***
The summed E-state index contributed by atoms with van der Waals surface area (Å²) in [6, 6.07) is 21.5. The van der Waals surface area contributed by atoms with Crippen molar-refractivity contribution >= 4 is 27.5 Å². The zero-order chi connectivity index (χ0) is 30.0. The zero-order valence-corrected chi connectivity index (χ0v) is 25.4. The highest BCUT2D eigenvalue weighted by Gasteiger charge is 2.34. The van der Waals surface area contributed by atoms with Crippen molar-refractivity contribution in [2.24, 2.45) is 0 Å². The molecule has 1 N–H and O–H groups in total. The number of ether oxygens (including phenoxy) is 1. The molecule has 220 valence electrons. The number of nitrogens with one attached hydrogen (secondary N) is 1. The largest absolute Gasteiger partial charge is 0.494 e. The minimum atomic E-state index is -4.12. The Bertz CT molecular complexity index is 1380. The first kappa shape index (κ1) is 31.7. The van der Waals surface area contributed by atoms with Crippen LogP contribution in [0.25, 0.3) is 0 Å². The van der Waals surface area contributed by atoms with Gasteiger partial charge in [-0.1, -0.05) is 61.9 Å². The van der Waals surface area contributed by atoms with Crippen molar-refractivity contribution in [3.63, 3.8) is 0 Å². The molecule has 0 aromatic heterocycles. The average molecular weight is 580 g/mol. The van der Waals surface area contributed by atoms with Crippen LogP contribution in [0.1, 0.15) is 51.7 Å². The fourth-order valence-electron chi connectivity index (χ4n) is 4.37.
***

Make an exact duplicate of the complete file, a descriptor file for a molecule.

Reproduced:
The summed E-state index contributed by atoms with van der Waals surface area (Å²) in [6, 6.07) is 21.5. The van der Waals surface area contributed by atoms with Crippen molar-refractivity contribution >= 4 is 27.5 Å². The zero-order chi connectivity index (χ0) is 30.0. The zero-order valence-corrected chi connectivity index (χ0v) is 25.4. The highest BCUT2D eigenvalue weighted by Gasteiger charge is 2.34. The van der Waals surface area contributed by atoms with Crippen molar-refractivity contribution in [2.24, 2.45) is 0 Å². The molecule has 1 N–H and O–H groups in total. The number of ether oxygens (including phenoxy) is 1. The molecule has 220 valence electrons. The number of nitrogens with one attached hydrogen (secondary N) is 1. The largest absolute Gasteiger partial charge is 0.494 e. The minimum atomic E-state index is -4.12. The Bertz CT molecular complexity index is 1380. The first kappa shape index (κ1) is 31.7. The van der Waals surface area contributed by atoms with Crippen LogP contribution in [0.25, 0.3) is 0 Å². The van der Waals surface area contributed by atoms with Gasteiger partial charge in [-0.1, -0.05) is 61.9 Å². The van der Waals surface area contributed by atoms with Crippen molar-refractivity contribution in [3.63, 3.8) is 0 Å². The molecule has 0 aromatic heterocycles. The average molecular weight is 580 g/mol. The van der Waals surface area contributed by atoms with Crippen LogP contribution in [0.1, 0.15) is 51.7 Å². The fourth-order valence-electron chi connectivity index (χ4n) is 4.37.